The story was adapted by Edith Meiser as an episode of the American radio series The Adventures of Sherlock Holmes. The episode aired on 2 February 1931, with Richard Gordon as Sherlock Holmes and Leigh Lovell as Dr. Watson.[7]

Meiser also adapted the story for the American radio series The New Adventures of Sherlock Holmes as an episode which aired on 27 November 1939 (as "The Mystery of the Creeping Man"). Another dramatisation of the story aired on 9 July 1943. Both episodes featured Basil Rathbone as Holmes and Nigel Bruce as Watson.[8] An adaptation of the story aired on 10 March 1947 with Tom Conway as Holmes and Bruce as Watson.[9]

"The Creeping Man" was also dramatised for BBC Radio 4 in 1994 by Robert Forrest as part of the 1989–1998 radio series starring Clive Merrison as Holmes and Michael Williams as Watson. It featured Robin Ellis as Professor Presbury and Annabel Mullion as Alice Murphy.[10]

In 2010, the story was adapted for radio as an episode of The Classic Adventures of Sherlock Holmes, a series on the American radio show Imagination Theatre, with John Patrick Lowrie as Holmes and Lawrence Albert as Watson.[11]


The story was dramatised in 1991 in Granada TV's Sherlock Holmes, starring Jeremy Brett as Holmes and Edward Hardwicke as Watson.[12] The adaptation is relatively faithful to the plot, but includes a subplot involving Inspector Lestrade investigating the theft of various primates from London's zoos: these are later revealed by Holmes to be the sources from which Dorak obtains his serum.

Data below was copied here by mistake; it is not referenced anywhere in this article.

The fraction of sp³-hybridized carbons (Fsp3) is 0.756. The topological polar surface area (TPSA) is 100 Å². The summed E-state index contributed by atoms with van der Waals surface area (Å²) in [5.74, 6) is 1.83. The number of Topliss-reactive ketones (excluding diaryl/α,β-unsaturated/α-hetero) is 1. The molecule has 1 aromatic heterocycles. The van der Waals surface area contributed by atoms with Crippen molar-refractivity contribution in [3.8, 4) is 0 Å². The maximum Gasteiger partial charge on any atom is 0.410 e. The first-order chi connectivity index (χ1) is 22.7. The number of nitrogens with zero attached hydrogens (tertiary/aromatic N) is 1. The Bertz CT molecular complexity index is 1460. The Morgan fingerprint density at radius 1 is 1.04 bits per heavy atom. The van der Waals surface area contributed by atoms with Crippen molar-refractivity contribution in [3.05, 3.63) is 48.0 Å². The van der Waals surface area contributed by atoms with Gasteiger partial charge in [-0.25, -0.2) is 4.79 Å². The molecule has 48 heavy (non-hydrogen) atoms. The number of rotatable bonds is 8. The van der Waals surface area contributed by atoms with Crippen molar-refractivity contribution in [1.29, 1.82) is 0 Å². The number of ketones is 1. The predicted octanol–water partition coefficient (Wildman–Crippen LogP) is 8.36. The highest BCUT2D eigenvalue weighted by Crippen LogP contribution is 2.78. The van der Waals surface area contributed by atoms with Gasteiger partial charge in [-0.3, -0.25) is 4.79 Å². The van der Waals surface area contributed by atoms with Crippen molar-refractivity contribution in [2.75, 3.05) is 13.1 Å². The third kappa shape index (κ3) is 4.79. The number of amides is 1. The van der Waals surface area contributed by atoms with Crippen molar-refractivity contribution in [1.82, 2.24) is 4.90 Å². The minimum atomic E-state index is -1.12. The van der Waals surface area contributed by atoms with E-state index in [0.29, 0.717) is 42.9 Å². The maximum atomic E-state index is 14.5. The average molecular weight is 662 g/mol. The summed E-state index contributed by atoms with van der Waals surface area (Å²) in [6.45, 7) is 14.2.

A 2001 episode of the animated television series Sherlock Holmes in the 22nd Century was adapted from the story.[13]


Lowenstein's development of a "rejuvenation serum" derived from monkeys parallels actual treatments popularised in the early twentieth century, notably those of the Russian-born surgeon Serge Voronoff, who had experimented with injections of extracts from animal glands; in the 1920s he popularised the transplantation into humans of tissue from monkey testicles.[14]


  1. ^ Conan Doyle, Sir Arthur, The Casebook of Sherlock Holmes - (Collector's Library). CRW Publishing Limited (2004), p. 298
  2. ^ Barnes, Jonathan (23 June 2010). "Conan Doyle and the Creeping Man". Times Literary Supplement. London, UK: The Times.
  3. ^ Smith (2014), p. 186.
  4. ^ a b Cawthorne (2011), p. 161.
  5. ^ "Hearst's International. v.43 1923 Jan-Jun". HathiTrust Digital Library. pp. 305, 308–313. Retrieved 14 November 2020.
  6. ^ Cawthorne (2011), p. 151.
  7. ^ Dickerson (2019), p. 27.
  8. ^ Dickerson (2019), pp. 89, 130.
  9. ^ Dickerson (2019), p. 224.
  10. ^ Bert Coules. "The Casebook of Sherlock Holmes". The BBC complete audio Sherlock Holmes. Retrieved 12 December 2016.
  11. ^ Wright, Stewart (30 April 2019). "The Classic Adventures of Sherlock Holmes: Broadcast Log" (PDF). Old-Time Radio. Retrieved 10 June 2020.
  12. ^ Haining, Peter (1994). The Television Sherlock Holmes. Virgin Books. p. 237. ISBN 0-86369-793-3.
  13. ^ Barnes, Alan (2011). Sherlock Holmes on Screen. Titan Books. p. 226. ISBN 9780857687760.
  14. ^ "Authors : Voronoff, Serge : SFE : Science Fiction Encyclopedia".


External links[edit]